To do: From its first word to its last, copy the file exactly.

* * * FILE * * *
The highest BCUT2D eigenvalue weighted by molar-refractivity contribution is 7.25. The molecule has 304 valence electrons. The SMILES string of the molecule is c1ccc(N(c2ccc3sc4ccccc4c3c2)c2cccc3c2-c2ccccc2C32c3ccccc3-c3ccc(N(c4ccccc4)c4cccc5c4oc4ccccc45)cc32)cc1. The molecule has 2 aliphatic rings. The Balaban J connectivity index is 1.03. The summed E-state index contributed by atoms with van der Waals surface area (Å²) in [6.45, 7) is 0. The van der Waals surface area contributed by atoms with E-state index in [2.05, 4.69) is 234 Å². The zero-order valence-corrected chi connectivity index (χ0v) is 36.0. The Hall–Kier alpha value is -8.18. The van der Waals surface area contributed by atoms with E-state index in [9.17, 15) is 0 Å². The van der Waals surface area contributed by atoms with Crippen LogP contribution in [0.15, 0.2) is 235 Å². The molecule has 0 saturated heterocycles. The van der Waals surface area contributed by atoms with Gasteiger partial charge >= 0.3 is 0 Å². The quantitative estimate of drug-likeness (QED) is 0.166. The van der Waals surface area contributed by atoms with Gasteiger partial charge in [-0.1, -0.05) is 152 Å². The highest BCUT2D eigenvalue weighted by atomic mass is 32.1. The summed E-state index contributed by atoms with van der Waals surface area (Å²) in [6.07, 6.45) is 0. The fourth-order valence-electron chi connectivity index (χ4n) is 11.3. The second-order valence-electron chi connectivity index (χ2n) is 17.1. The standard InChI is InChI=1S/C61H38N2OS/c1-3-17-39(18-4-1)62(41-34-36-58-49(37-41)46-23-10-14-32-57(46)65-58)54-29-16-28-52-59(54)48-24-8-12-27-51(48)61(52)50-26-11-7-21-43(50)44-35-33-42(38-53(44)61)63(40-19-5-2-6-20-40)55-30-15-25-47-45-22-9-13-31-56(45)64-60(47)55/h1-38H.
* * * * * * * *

The highest BCUT2D eigenvalue weighted by molar-refractivity contribution is 7.25. The molecule has 304 valence electrons. The SMILES string of the molecule is c1ccc(N(c2ccc3sc4ccccc4c3c2)c2cccc3c2-c2ccccc2C32c3ccccc3-c3ccc(N(c4ccccc4)c4cccc5c4oc4ccccc45)cc32)cc1. The molecule has 2 aliphatic rings. The Balaban J connectivity index is 1.03. The summed E-state index contributed by atoms with van der Waals surface area (Å²) in [6.45, 7) is 0. The van der Waals surface area contributed by atoms with E-state index in [2.05, 4.69) is 234 Å². The zero-order valence-corrected chi connectivity index (χ0v) is 36.0. The Hall–Kier alpha value is -8.18. The van der Waals surface area contributed by atoms with E-state index in [9.17, 15) is 0 Å². The van der Waals surface area contributed by atoms with Crippen LogP contribution in [0.15, 0.2) is 235 Å². The molecule has 0 saturated heterocycles. The van der Waals surface area contributed by atoms with Gasteiger partial charge >= 0.3 is 0 Å². The quantitative estimate of drug-likeness (QED) is 0.166. The van der Waals surface area contributed by atoms with Gasteiger partial charge in [-0.1, -0.05) is 152 Å². The highest BCUT2D eigenvalue weighted by atomic mass is 32.1. The summed E-state index contributed by atoms with van der Waals surface area (Å²) in [6.07, 6.45) is 0. The fourth-order valence-electron chi connectivity index (χ4n) is 11.3. The second-order valence-electron chi connectivity index (χ2n) is 17.1. The standard InChI is InChI=1S/C61H38N2OS/c1-3-17-39(18-4-1)62(41-34-36-58-49(37-41)46-23-10-14-32-57(46)65-58)54-29-16-28-52-59(54)48-24-8-12-27-51(48)61(52)50-26-11-7-21-43(50)44-35-33-42(38-53(44)61)63(40-19-5-2-6-20-40)55-30-15-25-47-45-22-9-13-31-56(45)64-60(47)55/h1-38H.